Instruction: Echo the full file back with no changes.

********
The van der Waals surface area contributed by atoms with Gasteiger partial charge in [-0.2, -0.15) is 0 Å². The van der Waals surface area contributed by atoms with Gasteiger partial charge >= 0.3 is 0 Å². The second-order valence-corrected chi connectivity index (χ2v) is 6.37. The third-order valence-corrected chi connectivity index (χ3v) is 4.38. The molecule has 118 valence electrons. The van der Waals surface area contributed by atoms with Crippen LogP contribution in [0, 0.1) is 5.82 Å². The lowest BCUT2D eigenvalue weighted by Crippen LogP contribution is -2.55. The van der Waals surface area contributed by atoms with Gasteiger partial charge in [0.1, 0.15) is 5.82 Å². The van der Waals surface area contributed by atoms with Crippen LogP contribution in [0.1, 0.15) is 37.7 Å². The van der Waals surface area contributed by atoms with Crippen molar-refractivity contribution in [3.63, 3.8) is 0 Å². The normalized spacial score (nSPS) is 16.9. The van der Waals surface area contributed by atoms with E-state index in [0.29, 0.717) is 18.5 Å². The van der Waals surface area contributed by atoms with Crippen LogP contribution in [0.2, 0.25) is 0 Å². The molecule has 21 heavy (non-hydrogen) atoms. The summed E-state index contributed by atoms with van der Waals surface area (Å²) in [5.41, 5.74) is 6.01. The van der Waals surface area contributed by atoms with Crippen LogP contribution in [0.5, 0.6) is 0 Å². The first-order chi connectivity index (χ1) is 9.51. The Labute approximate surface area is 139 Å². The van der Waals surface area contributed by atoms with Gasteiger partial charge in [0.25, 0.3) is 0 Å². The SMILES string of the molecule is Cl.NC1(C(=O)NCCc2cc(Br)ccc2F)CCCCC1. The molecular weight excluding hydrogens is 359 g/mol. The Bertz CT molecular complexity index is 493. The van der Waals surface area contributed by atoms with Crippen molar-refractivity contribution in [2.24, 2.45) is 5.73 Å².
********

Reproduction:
The van der Waals surface area contributed by atoms with Gasteiger partial charge in [-0.2, -0.15) is 0 Å². The van der Waals surface area contributed by atoms with Gasteiger partial charge >= 0.3 is 0 Å². The second-order valence-corrected chi connectivity index (χ2v) is 6.37. The third-order valence-corrected chi connectivity index (χ3v) is 4.38. The molecule has 118 valence electrons. The van der Waals surface area contributed by atoms with Crippen LogP contribution in [0, 0.1) is 5.82 Å². The lowest BCUT2D eigenvalue weighted by Crippen LogP contribution is -2.55. The van der Waals surface area contributed by atoms with Gasteiger partial charge in [0.1, 0.15) is 5.82 Å². The van der Waals surface area contributed by atoms with Crippen LogP contribution in [0.1, 0.15) is 37.7 Å². The van der Waals surface area contributed by atoms with Crippen molar-refractivity contribution in [3.63, 3.8) is 0 Å². The normalized spacial score (nSPS) is 16.9. The van der Waals surface area contributed by atoms with E-state index in [0.29, 0.717) is 18.5 Å². The van der Waals surface area contributed by atoms with Crippen LogP contribution in [0.2, 0.25) is 0 Å². The molecule has 21 heavy (non-hydrogen) atoms. The summed E-state index contributed by atoms with van der Waals surface area (Å²) in [5.41, 5.74) is 6.01. The van der Waals surface area contributed by atoms with Crippen LogP contribution in [0.5, 0.6) is 0 Å². The first-order chi connectivity index (χ1) is 9.51. The Labute approximate surface area is 139 Å². The van der Waals surface area contributed by atoms with Gasteiger partial charge in [0.25, 0.3) is 0 Å². The SMILES string of the molecule is Cl.NC1(C(=O)NCCc2cc(Br)ccc2F)CCCCC1. The molecular weight excluding hydrogens is 359 g/mol. The Bertz CT molecular complexity index is 493. The van der Waals surface area contributed by atoms with Crippen molar-refractivity contribution in [2.24, 2.45) is 5.73 Å².